STAFF at Glyndwr University took strike action in protest against a 13 per cent pay deficit.
Staff picketing outside the Wrexham university’s gates yesterday said pay had stagnated since 2009.
And they were not happy with the reported one per cent pay increase on offer.
Some staff members argued the ongoing pay dispute could have a knock-on effect on the quality of education on offer to students.
Senior lecturer in English, Dr Deniz Baker, said: “I think the concern is that people will leave the profession and we won’t get the best staff so it’s of concern to the students as well really.”
Kate Wagner, co-chairman of the University and College Union, is a member of staff at the university and said the strike was going ahead “to make a protest about fair pay for all members of staff in Higher Education (HE)”.
“We are working to contract so we are emphasising in our daily activities that we are not offering our goodwill,” she said.
“We have had lots of horns beeping and people stopping to say that they are in support of the action.”
A spokesman for Glyndwr University said: “We are disappointed the unions have decided to take strike action at this time but will ensure there is minimal impact on students. We are confident all services will operate as usual.
“Pay negotiations have taken place nationally against a backdrop of economic stagnation and expectations of restraint among HE institutions.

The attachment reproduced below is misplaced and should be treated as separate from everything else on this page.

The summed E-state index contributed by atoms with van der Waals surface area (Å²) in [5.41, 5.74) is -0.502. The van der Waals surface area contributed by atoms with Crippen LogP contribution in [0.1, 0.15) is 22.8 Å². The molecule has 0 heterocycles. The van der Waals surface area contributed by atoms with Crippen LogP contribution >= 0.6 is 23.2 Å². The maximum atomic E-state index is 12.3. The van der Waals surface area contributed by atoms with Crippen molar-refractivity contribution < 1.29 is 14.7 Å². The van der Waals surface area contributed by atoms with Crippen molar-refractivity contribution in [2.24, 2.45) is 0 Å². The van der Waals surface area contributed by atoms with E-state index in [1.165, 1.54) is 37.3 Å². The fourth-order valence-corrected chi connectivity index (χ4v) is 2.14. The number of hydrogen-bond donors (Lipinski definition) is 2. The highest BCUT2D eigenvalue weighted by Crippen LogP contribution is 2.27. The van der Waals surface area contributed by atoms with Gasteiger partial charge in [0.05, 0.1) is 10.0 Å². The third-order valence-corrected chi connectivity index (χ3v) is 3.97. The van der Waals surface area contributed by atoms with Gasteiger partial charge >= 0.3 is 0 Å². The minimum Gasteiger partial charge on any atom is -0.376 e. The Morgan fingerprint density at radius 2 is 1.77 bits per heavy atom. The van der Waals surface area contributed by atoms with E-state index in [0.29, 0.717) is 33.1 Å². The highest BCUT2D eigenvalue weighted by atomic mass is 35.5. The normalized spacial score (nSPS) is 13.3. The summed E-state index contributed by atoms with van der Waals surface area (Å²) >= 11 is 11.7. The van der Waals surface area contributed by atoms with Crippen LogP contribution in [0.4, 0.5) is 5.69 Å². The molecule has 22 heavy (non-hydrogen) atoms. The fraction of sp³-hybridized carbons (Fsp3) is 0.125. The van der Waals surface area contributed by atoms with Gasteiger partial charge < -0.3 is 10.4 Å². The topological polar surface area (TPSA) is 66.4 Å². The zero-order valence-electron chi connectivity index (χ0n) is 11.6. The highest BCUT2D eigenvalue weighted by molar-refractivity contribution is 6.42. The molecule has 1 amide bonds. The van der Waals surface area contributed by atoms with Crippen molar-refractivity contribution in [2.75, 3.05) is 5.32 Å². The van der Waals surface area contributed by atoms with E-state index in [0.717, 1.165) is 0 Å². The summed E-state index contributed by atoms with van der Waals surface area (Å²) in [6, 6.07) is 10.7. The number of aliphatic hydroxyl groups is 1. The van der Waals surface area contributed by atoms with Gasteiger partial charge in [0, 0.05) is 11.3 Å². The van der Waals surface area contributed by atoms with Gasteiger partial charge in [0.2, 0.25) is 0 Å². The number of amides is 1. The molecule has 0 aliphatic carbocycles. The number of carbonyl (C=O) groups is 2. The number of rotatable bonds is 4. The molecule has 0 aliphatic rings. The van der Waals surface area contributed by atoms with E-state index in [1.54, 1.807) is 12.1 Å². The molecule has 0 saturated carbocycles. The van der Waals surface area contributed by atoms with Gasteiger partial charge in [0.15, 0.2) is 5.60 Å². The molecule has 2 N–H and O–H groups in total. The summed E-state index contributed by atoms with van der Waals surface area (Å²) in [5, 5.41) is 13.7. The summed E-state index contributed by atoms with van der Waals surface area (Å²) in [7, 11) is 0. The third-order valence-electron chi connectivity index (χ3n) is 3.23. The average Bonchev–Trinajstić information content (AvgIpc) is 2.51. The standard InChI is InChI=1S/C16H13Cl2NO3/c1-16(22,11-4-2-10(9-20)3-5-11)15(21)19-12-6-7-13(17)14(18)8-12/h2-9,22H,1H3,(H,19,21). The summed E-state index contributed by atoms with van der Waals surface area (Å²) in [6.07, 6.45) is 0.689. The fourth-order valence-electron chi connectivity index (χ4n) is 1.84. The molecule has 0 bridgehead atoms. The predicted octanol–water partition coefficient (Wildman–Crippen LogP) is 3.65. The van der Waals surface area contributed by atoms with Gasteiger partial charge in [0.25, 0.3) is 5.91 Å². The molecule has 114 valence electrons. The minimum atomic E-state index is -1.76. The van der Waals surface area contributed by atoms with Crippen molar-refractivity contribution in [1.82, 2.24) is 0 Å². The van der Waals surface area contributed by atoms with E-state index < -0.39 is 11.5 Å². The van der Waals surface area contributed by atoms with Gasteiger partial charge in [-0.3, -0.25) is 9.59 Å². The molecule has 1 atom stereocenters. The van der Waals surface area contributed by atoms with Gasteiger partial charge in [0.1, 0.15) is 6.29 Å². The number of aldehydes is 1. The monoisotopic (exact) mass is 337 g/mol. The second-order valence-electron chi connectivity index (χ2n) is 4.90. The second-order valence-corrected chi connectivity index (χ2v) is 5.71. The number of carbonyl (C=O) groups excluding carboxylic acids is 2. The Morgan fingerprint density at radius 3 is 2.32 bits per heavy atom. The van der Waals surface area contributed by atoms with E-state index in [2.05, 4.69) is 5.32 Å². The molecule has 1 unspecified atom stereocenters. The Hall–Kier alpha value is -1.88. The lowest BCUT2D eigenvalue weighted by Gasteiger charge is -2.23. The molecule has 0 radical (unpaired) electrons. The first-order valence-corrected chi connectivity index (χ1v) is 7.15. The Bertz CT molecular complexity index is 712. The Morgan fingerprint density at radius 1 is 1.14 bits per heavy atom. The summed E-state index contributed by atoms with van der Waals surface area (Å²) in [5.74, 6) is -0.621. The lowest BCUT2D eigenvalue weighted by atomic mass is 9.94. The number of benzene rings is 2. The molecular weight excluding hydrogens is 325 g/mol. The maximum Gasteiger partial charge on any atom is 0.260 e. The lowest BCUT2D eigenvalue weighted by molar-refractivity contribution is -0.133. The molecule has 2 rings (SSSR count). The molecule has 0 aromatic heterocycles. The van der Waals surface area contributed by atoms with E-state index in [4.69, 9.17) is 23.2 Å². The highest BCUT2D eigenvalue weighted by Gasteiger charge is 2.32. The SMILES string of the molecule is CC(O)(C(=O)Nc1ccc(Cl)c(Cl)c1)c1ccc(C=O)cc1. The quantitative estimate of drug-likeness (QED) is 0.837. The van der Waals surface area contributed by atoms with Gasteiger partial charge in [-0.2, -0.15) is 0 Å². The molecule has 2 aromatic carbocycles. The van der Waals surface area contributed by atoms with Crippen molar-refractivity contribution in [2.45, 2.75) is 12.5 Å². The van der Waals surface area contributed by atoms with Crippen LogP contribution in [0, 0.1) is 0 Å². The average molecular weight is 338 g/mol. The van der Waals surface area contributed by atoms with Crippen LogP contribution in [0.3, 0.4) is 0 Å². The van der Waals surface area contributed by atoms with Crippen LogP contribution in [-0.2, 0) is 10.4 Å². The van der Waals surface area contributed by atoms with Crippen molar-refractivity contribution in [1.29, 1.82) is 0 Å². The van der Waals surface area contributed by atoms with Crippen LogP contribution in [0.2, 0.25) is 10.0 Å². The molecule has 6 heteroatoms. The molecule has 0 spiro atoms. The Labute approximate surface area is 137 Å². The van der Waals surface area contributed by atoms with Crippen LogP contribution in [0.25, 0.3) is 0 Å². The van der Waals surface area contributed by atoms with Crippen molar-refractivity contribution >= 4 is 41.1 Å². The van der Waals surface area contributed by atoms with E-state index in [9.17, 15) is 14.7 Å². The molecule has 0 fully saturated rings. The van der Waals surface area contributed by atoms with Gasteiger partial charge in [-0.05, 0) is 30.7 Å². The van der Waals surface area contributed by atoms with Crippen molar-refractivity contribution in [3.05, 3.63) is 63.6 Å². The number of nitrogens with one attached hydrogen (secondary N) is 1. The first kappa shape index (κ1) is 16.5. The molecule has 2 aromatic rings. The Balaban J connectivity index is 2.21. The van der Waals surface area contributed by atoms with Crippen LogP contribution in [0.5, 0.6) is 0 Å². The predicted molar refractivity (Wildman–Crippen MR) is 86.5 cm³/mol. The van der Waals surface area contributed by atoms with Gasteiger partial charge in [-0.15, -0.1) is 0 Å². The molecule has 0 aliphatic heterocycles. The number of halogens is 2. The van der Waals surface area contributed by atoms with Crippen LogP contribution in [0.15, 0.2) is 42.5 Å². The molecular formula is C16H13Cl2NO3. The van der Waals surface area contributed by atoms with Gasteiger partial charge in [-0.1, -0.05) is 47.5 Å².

“The outlook for public funding for HE is still uncertain due to predicted government cuts and financial insecurity.
“The one per cent annual salary increase is made alongside the offer of a number of joint working proposals on other important elements of the unions’ claim, including further work relating to the gender pay gap and on hourly paid and casual work.”
University of Chester staff were also on the picket line yesterday, staging their second one day walk out in a row over pay.
Lectures and seminars across the university’s campuses were disrupted as a result of the action, which was called after union members rejected a one per cent pay increase.
A university spokesman said yesterday: “We don’t know exactly how many tutors have taken part in the strike action but we are aware there may have been some disruption to some lectures.
“We won’t know how many lectures have been affected until tomorrow.”